Jamaican activist in Chicago scores historic double victory

Jamaican national Ephraim Martin.  Ephraim Martin & BHM
Jamaican national Ephraim Martin.
Ephraim Martin & BHM

Jamaican Ephraim Martin, a Midwestern resident is celebrating double victory from a 33-15 decision voted by Chicago city council members who green-lit his Black Heroes Matter campaign to rename the prestigious Lake Shore Drive in tribute to Haitian, trailblazer Jean Baptiste Pointe DuSable.

“Thanks to the people of Chicago and the donors … it’s unbelievable…what a victory!” he exclaimed after getting the majority vote.

The activist, immigrant seemed elated that only a year after the start of his mission and with strong resistance from power brokers the longest named street in America is set to become a signpost honoring a Caribbean national, pioneer, businessman and most notably a Black man.

After 240 years, the name change now dedicates a 17-mile stretch from the north side of the river to the south side of the expressway.

It took vigorous pleas to Mayor Lori Lightfoot and the city council to bring the motion for a vote.

News reports described past and te previous meetings to be “raucous.”

Despite the differences of opinions, last Friday the BHM proposal triumphed.

Motivated by last year’s advocacy of a Black Lives Matter Movement following the murder of George Floyd, Martin extended his reggae-filled days to include chairing a coalition of like-minded citizens who believe Black Heroes Matter.

Together, they marched, hosted virtual sessions, lobbied with politicians to wage a media campaign focusing on informing residents about the history of their city.

To the surprise of many, DuSable, an immigrant, Black man was revealed to be the true founding father.

Throughout his campaign, Martin blamed systemic racism as the cause of omitting DuSable’s contribution to establishing Chicago as a city.

As for Martin, he is founder of IRAWMA (International Reggae and World Music Awards), an alternative reward presentation gala, ceremony to the Grammy Awards.

Established one year after the 1981 death of reggae legend Bob Marley, the honors have annually expanded from solely acknowledging the Jamaica-birthed music form to add ignored genres and categories.

In addition, Marin is revered for honoring local achievers by establishing a Chicago Music Awards and the July 4 weekend Festival of Life.



Two thousand 662 students were honored during a virtual graduation ceremony which combined joint 2020 and 2021 classes from Brooklyn’s Medgar Evers College but only one already owns eight Grammy Awards and a slew of other music awards — David “Ziggy” Marley.

The international star and revered heir of a legacy shaped by parents — Bob and Rita Marley two globally recognized talents — Ziggy was conferred Doctor of Fine Arts.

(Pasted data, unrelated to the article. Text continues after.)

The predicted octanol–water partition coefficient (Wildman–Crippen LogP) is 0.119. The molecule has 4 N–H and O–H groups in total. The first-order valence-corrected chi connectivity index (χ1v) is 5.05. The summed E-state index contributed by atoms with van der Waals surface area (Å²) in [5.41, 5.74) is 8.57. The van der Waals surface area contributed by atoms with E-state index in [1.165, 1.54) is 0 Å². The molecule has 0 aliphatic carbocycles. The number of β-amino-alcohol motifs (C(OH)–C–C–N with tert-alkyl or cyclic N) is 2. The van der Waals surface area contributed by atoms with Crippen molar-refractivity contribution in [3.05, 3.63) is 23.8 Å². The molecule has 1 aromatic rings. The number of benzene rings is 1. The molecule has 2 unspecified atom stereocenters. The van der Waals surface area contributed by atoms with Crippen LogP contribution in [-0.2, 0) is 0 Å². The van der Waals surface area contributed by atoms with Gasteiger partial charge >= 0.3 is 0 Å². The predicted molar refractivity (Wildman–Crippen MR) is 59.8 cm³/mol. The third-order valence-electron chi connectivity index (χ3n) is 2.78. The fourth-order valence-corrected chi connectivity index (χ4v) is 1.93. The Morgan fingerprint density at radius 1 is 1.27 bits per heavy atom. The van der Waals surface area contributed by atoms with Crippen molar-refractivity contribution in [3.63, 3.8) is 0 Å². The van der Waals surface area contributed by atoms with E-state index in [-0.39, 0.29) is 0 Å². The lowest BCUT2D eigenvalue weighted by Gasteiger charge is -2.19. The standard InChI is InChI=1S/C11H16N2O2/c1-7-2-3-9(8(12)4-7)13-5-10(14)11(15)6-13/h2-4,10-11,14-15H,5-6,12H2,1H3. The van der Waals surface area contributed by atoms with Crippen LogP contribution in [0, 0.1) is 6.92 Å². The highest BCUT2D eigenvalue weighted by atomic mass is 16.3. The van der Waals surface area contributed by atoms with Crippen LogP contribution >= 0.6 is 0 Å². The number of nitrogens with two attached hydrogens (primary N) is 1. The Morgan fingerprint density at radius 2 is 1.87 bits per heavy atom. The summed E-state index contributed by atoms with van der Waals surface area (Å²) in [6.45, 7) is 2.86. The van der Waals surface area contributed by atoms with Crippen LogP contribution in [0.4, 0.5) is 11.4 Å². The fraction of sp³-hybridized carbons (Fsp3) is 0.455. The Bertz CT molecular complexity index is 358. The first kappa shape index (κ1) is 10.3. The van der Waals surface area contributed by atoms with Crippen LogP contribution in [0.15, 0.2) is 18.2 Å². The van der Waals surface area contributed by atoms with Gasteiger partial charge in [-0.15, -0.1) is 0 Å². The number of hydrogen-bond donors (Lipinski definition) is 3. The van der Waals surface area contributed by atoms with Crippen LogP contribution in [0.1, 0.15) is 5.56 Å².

The honorary degree, lauded during a virtual ceremony hailed his 40 years of honing a career as producer, Emmy winner, author and musician. He was also recognized for his advocacy against social injustice, humanitarian and philanthropic contributions.

The reggae benefactor is founder of URGE (Unlimited Resources Giving Enlightenment) a non-profit organization whose mission encompasses construction of schools, operating health clinics, providing camp experiences and aiding with back-to-school needs.

In addition to providing aid to needy students on his birth-island of Jamaica, his charitable philanthropy also benefits a diverse group of underprivileged youths in California via HOLA (Heart of Los Angeles.)

No stranger to receiving honor, Ziggy recently received the Black Press of America’s Global Icon Award.

Ziggy Marley accepts the Grammy for Best Reggae Album for “Ziggy Marley” at the 59th Annual Grammy Awards in Los Angeles, California, U.S., Feb.12, 2017.  REUTERS/Lucy Nicholson, File

Patricia Ramsey, the first female president in 50 years since City University of New York established the institution conferred the honor saying: “In recognition of your inspired dedication and commitment to the service of human needs…I hereby award the honorary doctorate of Fine Arts…with all the rights, privileges and honors appertaining there to.”

He gave “Big Ups” to fellow graduates of Medgar Evers College and in a speech admonished graduates to live up to the expectations of the CUNY institution.

The eldest son of two iconic figures spoke at length about Evers who the institution is named for. He talked about the Civil Rights proponent and how his mission to securing voting rights for his people distinguished him worthy of a university named in his honor despite the fact he was assassinated in the south by less honorable individuals.

Ziggy also spoke glowingly about Marcus Mosiah Garvey Jr., Martin Luther King Jr., Malcolm X, Nelson Mandela and his father all of whom he said found freedom along the way to pursuing their goals.

“You are humanity’s hope…this is the moment…none but ourselves can free our minds…we need you…”

To punctuate his optimistic message, the musician played the guitar and sang “Redemption Song” one of his father’s most motivating message compositions.

“Emancipate yourself from mental slavery, none but ourselves can free our minds…”

To cap his acceptance speech of being awarded an honorary doctorate degree, his wife Orly appeared in his midst to secure the traditional, black, gown and straighten the hat he wore as a worthy achiever.

 Catch You On The Inside!